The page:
Note: for the purposes of IRA MAGI qualification, a person filing as Married Filing Separately, who did not live with his or her spouse during the tax year, is considered Single and will use the information on that page to determine eligibility. For a Traditional IRA (Filing Status Married Filing Separately): If you are not covered by a retirement plan at your job and your spouse is not covered by a retirement plan, there is no MAGI limitation on your deductible contributions. If you are covered by a retirement plan at your job and your MAGI is less than $10,000, you are entitled to a partial deduction, reduced by 55% for every dollar (or 65% if over age 50), and rounded up to the nearest $10. If the amount works out to less than $200, you are allowed to contribute at least $200. If you are covered by a retirement […]
Note: for the purposes of IRA MAGI qualification, a person filing as Married Filing Separately, who did not live with his or her spouse during the tax year, is considered Single and will use the information on that page to determine eligibility. For a Traditional IRA (Filing Status Married Filing Jointly or Qualifying Widow(er)): If you are not covered by a retirement plan at your job and your spouse is not covered by a retirement plan, there is no MAGI limitation on your deductible contributions. If you are covered by a retirement plan at work, and your MAGI is $98,000 or less, there is also no limitation on your deductible contributions to a traditional IRA. If you are covered by a retirement plan at your job and your MAGI is more than $98,000 but less than $118,000, you are entitled to a partial deduction, reduced by 27.5% for every dollar […]
Note: for the purposes of IRA MAGI qualification, a person filing as Married Filing Separately who did not live with his or her spouse during the tax year, is considered Single and will use the information on this page to determine eligibility. For a Traditional IRA (Filing Status Single or Head of Household): If you are not covered by a retirement plan at your job, there is no MAGI limitation on your deductible contributions. If you are covered by a retirement plan at work, if your MAGI is $61,000 or less, there is also no limitation on your deductible contributions to a traditional IRA. If you are covered by a retirement plan at your job and your MAGI is more than $61,000 but less than $71,000, you are entitled to a partial deduction, reduced by 55% for every dollar over the lower limit (or 65% if over age 50), and […]
In July of 2014 the IRS issued final regulations regarding the allowance of qualified longevity annuity contracts in employer sponsored plans such as 401ks, 403bs and 457b plans as well as IRAs. What it Means and What it Means to You QLAC stands for qualified longevity annuity contract. This means that a person is allowed to take up to 25% of their overall account balance but not more than $125,000 in their retirement plan and use that money as premium to fund a longevity annuity contract. Additionally, the annuitant must start the annuity by no later than the first day of the month following the attainment of age 85. They can however, start earlier. In a 401k, 403b or 457b plan a QLAC can be purchased up to the maximum of $125,000 across all accounts (IRAs included), but not more than 25% of the account balance per plan.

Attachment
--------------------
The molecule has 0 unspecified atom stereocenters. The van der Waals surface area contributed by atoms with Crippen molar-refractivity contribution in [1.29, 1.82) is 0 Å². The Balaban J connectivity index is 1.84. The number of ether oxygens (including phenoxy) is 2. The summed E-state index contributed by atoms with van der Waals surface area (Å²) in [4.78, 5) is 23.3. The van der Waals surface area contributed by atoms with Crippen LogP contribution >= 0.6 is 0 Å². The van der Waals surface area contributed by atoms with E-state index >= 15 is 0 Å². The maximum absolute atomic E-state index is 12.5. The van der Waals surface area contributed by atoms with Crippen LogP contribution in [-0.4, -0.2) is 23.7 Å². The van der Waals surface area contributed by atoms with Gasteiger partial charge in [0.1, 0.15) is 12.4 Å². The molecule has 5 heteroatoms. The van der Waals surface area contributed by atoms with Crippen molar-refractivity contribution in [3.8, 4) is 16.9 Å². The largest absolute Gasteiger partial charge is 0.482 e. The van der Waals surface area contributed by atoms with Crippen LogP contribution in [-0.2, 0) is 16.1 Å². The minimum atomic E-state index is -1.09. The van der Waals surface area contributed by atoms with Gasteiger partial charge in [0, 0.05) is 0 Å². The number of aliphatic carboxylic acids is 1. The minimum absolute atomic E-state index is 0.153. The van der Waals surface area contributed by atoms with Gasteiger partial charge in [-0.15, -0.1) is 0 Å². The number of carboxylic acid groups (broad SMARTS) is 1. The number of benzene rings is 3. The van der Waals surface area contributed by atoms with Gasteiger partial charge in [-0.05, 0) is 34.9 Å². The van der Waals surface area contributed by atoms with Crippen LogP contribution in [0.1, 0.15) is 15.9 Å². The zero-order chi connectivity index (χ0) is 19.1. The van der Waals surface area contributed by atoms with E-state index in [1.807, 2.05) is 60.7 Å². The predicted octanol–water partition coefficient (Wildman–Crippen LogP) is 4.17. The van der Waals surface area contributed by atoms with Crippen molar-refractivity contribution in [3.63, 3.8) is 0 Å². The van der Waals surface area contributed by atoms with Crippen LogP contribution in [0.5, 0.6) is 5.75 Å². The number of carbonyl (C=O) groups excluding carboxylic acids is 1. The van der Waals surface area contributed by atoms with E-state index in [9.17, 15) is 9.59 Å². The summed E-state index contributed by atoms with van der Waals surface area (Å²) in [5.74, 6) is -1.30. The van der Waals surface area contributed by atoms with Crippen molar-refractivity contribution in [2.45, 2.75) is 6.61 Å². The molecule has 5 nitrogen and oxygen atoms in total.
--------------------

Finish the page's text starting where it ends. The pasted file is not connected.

Listen to this post: Most of you have one or more types of defined contribution retirement plans, such as a 401(k), 403(b), 457, IRA, SEP-IRA, or any of a number of other plans. Each type of plan has certain characteristics that are a little different from other plans, but most of them have the common characteristic of deductibility from current income and deferred taxation on growth. 1. Each dollar you defer is worth more than a dollar. It’s true. As you defer money into your retirement account, each dollar that you defer could be worth as much as $1.66. How, you might ask? Since you are not taxed on the dollar that has been deferred into the retirement account, your “take home” pay only reduces by the amount that is left over after taxation. For example, if you’re in the 25% bracket, generally your income will only reduce by 75¢ […]
For many folks, attaining age 70 ½ means the beginning of required minimum distributions (RMDs) from their 401k, 403b as well as traditional IRAs. There are however, some individuals that will continue to work because they want to or (unfortunately) have to and still want to save some of their income. At age 70 ½ individuals can no longer make traditional IRA contributions. They are allowed to make contributions to a Roth IRA as long as they still have earned income. Earned income is generally W2 wages or self-employment income. It is not pension income, annuity income or RMD income.
As you plan and save for your retirement, it’s nice to have multiple types of taxation for your income sources. You may have a pension, Social Security, and a traditional IRA, all of which are taxed to some degree or another. Adding to this list you might have a Roth IRA which generally will provide you with tax-free income in retirement. The problem with the Roth IRA is that you have some strict limits on the amounts that you can contribute, and typical Roth Conversion strategies are costly and complicated. With the recent pronouncement from the IRS in Notice 2014-54, there is a brand new, sanctioned method, to fund your Roth IRA.